• Introductions: Name & What does the Bible say about the current state of the people of Israel?
  • Restatement of theme:
    • “If this issue was the reason a non-believer gave as their obstacle to Christianity, what would we say to them?”
    • Theme verse: “When anyone hears the word of the kingdom and does not understand it, the evil one comes and snatches away what has been sown in his heart.” (Matthew 13:19)
  • Today’s Topic: Marriage
    • What does Scripture say? How does God define marriage?
      • “For this reason a man will leave his father and mother and be united to his wife, and they will become one flesh.” Genesis 2:24, NIV.
      • Purposes:
        • “The LORD God said, “It is not good for the man to be alone. I will make a helper suitable for him.”” Genesis 2:18, NIV.
        • “God blessed them and said to them, “Be fruitful and increase in number; fill the earth and subdue it. Rule over the fish of the sea and the birds of the air and over every living creature that moves on the ground.”” Genesis 1:28, NIV.
        • “Has not the LORD made them one? In flesh and spirit they are his. And why one? Because he was seeking godly offspring. So guard yourself in your spirit, and do not break faith with the wife of your youth.” Malachi 2:15, NIV.
        • “But since there is so much immorality, each man should have his own wife, and each woman her own husband.” 1 Corinthians 7:2, NIV.
      • What Jesus had to say: Matthew 19:1-12.
      • What Paul had to say: 1 Corinthians 7
    • How does our culture define marriage?
      • Largely as a romantic relationship between two adults that agree.
        • Where does this definition fall short?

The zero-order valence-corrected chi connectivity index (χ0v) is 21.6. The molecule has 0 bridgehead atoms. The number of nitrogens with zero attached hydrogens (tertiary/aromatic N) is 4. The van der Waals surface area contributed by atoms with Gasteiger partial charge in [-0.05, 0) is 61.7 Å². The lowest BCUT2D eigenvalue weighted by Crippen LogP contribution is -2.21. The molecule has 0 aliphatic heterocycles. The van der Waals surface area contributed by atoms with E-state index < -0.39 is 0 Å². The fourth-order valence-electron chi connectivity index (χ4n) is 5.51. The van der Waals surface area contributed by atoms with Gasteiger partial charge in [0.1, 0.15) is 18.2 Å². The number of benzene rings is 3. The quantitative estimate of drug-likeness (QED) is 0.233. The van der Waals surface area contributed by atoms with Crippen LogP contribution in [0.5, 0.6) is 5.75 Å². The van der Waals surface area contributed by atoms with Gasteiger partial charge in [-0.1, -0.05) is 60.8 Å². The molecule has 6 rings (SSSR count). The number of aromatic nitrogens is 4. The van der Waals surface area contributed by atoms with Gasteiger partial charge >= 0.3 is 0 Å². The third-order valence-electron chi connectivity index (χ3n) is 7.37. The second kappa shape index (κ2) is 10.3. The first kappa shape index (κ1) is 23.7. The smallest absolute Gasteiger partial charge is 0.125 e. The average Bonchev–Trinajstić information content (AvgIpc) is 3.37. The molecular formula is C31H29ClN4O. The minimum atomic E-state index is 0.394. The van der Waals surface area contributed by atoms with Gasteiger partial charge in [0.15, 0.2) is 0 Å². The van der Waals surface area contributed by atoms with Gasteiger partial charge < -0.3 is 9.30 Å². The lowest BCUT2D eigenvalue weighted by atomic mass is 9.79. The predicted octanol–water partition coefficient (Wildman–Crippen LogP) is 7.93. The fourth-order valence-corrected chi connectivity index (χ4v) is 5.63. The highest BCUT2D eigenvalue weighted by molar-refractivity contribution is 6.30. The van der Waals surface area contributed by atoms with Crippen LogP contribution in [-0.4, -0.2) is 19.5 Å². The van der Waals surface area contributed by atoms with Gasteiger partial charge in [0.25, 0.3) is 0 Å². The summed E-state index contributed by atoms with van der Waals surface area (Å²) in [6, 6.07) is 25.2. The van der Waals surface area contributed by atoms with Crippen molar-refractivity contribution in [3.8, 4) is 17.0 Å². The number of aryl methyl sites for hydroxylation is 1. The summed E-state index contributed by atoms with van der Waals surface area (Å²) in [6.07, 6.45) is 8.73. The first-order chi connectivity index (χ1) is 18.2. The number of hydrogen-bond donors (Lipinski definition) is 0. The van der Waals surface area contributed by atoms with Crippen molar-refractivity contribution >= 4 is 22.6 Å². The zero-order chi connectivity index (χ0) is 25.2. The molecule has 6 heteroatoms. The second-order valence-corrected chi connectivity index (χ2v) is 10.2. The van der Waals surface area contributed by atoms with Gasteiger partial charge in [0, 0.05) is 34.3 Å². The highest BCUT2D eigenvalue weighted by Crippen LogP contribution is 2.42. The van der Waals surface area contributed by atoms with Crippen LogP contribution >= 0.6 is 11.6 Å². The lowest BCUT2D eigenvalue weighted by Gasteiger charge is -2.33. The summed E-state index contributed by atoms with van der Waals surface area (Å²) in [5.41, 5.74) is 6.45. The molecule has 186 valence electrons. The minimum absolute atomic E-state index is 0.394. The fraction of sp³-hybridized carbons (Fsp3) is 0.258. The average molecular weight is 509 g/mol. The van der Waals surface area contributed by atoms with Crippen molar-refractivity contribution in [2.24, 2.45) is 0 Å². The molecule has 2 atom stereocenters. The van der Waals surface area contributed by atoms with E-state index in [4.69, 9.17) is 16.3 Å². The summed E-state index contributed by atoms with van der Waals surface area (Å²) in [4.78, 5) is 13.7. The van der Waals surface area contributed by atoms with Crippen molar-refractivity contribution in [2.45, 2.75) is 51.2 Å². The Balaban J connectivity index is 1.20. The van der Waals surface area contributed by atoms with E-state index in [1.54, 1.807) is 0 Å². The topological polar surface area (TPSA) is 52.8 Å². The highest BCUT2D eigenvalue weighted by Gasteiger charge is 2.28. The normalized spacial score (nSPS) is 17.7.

• What kinds of things does this definition potentially lead to? (use news articles)
        • Our culture used to have a “stronger” definition of marriage. Do you agree? How and why do you think it has changed?
          • Planned Parenthood has an interesting article on the topic.
          • For one thing, marriage used to be much less about “love” than it was about practicality. Although I’m not sure how universal this was—nor what the Church used to think.
          • Children are also much less about raising more “workers” than they once were.
          • Of course, I think both of those points are primarily thinking of folks like the pioneers. Folks who lived in cities, in the middle/upper class, probably thought quite differently. And, reading Shakespeare, I don’t think it was that uncommon, depending on the economic status of a family.
          • The Planned Parenthood article is probably right in saying that it is not “gay marriage activists” who changed marriage—it is us. Once we started marrying solely for love, and ultimately before God, it changed the reason for marriage, changed reasons for divorce, and rather opened up the floodgates. We are rather “fighting this battle” a hundred years too late.
          • It is interesting to note that not all gays necessarily want legalized marriage—they don’t want to have to be “just like everyone else.” Nonetheless, there are a lot of legal, etc., advantages to being married—including responsibilities.
      • Conclusion - When talking about this issue, we need to make sure we understand why “alternative definitions” of marriage make a lot of sense to people coming from their definition of marriage. - It is more important to show them what marriage is meant to be—an institution under God and under law.


© 2005-2007 David and Rita Hjelle